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New London Mayor Daryl Justin Finizio needs concessions from the city's fire and police unions or he is going to have to approve significant layoffs. The situation is the product of harsh fiscal realities, the budget the City Council handed the mayor and the legacy of shoddy budgeting in the closing days of the former council-manager form of government.
It is not unlike the situation Gov. Dannel P. Malloy faced when he arrived in office after his election in November 2010. He too said the alternatives were concessions or layoffs. Yet some critics are reacting with shock and amazement that the city's first strong mayor would resort to some hardball to get the budget balanced. If voters wanted governance that glosses over the problems, pushes them back to another day and shies from confrontation, they should have stuck with the council-manager system.
Though on a much smaller scale, in some ways the task confronting New London's new mayor is more difficult than that Gov. Malloy faced.
Everyone knew how bad the state's fiscal outlook was during the 2010 election. It was the primary topic in the campaign debate. New London's financial problems were not nearly as apparent. An audit that would show the prior fiscal year had finished $1.3 million in deficit was not yet complete. No one was talking during the election about the projected deficit the city faced in the current fiscal year, or about systemic overestimation of revenues, inflating of projected savings or the low-balling of expenses.
So New London's fiscal problems came as an unpleasant surprise both to the new administration and to the citizens. Following a series of early missteps by the mayor that eroded confidence, many dismissed his fiscal warnings as overstated and needlessly dramatic, when in fact they were largely on target.
Adding to the challenge was an administration and City Council trying to find their way through a new system of governance. With voters having opted to dump the city manager form of government, Mayor Finizio was the first chief elected executive in nearly a century with real authority and this the first council with less. Such a transition would have been difficult under the best of circumstances.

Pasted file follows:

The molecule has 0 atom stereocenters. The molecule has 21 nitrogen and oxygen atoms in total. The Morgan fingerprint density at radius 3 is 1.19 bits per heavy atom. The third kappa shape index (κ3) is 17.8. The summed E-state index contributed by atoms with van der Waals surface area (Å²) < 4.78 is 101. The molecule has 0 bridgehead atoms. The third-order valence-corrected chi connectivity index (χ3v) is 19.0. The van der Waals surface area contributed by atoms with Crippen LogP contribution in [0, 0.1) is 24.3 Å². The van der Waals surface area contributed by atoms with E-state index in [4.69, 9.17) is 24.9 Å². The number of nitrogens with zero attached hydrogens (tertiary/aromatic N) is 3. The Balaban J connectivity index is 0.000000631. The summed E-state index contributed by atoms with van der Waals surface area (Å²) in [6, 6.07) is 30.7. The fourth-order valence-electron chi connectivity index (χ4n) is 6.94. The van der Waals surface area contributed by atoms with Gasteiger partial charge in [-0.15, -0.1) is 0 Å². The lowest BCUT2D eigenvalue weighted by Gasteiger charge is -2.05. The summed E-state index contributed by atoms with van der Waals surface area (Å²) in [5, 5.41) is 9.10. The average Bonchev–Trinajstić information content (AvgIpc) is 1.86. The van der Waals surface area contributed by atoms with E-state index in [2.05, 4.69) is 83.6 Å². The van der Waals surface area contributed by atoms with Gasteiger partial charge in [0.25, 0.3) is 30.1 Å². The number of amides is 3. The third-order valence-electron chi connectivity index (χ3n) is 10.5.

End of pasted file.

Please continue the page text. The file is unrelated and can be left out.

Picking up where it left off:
But the city is now well into that process. The council has approved a 2.11 mill tax increase, an 8.3 percent jump. That is a sizeable tax hike, but significantly below the 20 percent tax hike Mayor Finizio first proposed to maintain current staffing and services.
Why is there a tax increase and staff reductions? This is largely the product of lowered revenue projections and increased debt service. In fact, about 80 percent of the tax increase is attributed to those two factors, not increased spending. The city is losing $600,000 in state aid to distressed municipalities, faces a $500,000 increase in debt service and the administration has lowered its estimated tax collection rates to align with reality.
The spending increase approved by the council, which accounts for the other 20 percent of the tax hike, falls well below the level needed to pay for normal inflationary increases, pay raises and other contractual obligations.
The fire department budget was cut by 1.6 percent over the current fiscal year, to about $8 million, and the administration must find another 2 percent decrease mandated by the council. The police budget faces a $175,000 decrease, and is $600,000 below what the chief needed to maintain existing staffing.
The prospect of laying off 25 fire department employees, out of the 80 it has when fully staffed, is daunting, as is the potential layoff of 10 police officers. But because of unemployment costs, severance payments and the overtime that will result from reduced staffing, many layoffs are necessary for relatively modest savings.
Of course, there is a bit of brinkmanship in such matters. Mayor Finizio said a change in policy that would encourage retirements among older firefighters in return for moderation of contractual staffing requirements could achieve needed savings. The administration is also talking to police.
Bottom line, the mayor is doing the job for which voters elected him.
The editorial board is composed of the publisher and four journalists of varied editing and reporting backgrounds. The board's discussions and information gained from its meetings with political, civic, and business leaders drive the institutional voice of The Day, as expressed in its editorials. The editorial department operates separately from the newsroom.